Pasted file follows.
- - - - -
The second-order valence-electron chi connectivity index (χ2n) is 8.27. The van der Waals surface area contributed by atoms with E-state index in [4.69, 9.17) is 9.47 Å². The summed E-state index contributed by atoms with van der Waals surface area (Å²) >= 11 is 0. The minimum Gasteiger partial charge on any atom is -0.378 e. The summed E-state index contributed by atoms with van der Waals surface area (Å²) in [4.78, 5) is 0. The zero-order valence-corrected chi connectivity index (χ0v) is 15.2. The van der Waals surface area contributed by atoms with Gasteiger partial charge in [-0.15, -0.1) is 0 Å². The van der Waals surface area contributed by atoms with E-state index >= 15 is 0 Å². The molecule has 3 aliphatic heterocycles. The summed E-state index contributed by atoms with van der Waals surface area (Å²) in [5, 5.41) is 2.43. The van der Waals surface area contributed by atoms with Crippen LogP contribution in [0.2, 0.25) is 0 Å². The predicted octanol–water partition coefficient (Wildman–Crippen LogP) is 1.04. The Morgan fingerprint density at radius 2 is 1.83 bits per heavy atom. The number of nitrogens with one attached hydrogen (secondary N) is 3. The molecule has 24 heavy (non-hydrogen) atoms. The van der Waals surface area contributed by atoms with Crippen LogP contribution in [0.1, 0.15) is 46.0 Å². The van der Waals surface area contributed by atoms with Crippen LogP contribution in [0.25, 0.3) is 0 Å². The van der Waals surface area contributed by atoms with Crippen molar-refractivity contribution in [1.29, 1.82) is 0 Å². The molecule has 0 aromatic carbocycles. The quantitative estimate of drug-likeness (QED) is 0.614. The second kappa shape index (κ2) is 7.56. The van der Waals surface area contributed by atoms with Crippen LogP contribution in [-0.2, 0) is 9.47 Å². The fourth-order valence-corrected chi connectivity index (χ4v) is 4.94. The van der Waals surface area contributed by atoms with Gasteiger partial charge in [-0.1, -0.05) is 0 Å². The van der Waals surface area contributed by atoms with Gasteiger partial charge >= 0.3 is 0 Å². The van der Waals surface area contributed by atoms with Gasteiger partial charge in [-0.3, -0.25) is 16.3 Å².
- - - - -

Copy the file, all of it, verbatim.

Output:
The second-order valence-electron chi connectivity index (χ2n) is 8.27. The van der Waals surface area contributed by atoms with E-state index in [4.69, 9.17) is 9.47 Å². The summed E-state index contributed by atoms with van der Waals surface area (Å²) >= 11 is 0. The minimum Gasteiger partial charge on any atom is -0.378 e. The summed E-state index contributed by atoms with van der Waals surface area (Å²) in [4.78, 5) is 0. The zero-order valence-corrected chi connectivity index (χ0v) is 15.2. The van der Waals surface area contributed by atoms with Gasteiger partial charge in [-0.15, -0.1) is 0 Å². The van der Waals surface area contributed by atoms with E-state index >= 15 is 0 Å². The molecule has 3 aliphatic heterocycles. The summed E-state index contributed by atoms with van der Waals surface area (Å²) in [5, 5.41) is 2.43. The van der Waals surface area contributed by atoms with Crippen LogP contribution in [0.2, 0.25) is 0 Å². The predicted octanol–water partition coefficient (Wildman–Crippen LogP) is 1.04. The Morgan fingerprint density at radius 2 is 1.83 bits per heavy atom. The number of nitrogens with one attached hydrogen (secondary N) is 3. The molecule has 24 heavy (non-hydrogen) atoms. The van der Waals surface area contributed by atoms with Crippen LogP contribution in [0.1, 0.15) is 46.0 Å². The van der Waals surface area contributed by atoms with Crippen LogP contribution in [0.25, 0.3) is 0 Å². The van der Waals surface area contributed by atoms with Crippen molar-refractivity contribution in [1.29, 1.82) is 0 Å². The molecule has 0 aromatic carbocycles. The quantitative estimate of drug-likeness (QED) is 0.614. The second kappa shape index (κ2) is 7.56. The van der Waals surface area contributed by atoms with Crippen LogP contribution in [-0.2, 0) is 9.47 Å². The fourth-order valence-corrected chi connectivity index (χ4v) is 4.94. The van der Waals surface area contributed by atoms with Gasteiger partial charge in [-0.1, -0.05) is 0 Å². The van der Waals surface area contributed by atoms with Gasteiger partial charge >= 0.3 is 0 Å². The van der Waals surface area contributed by atoms with Gasteiger partial charge in [-0.3, -0.25) is 16.3 Å².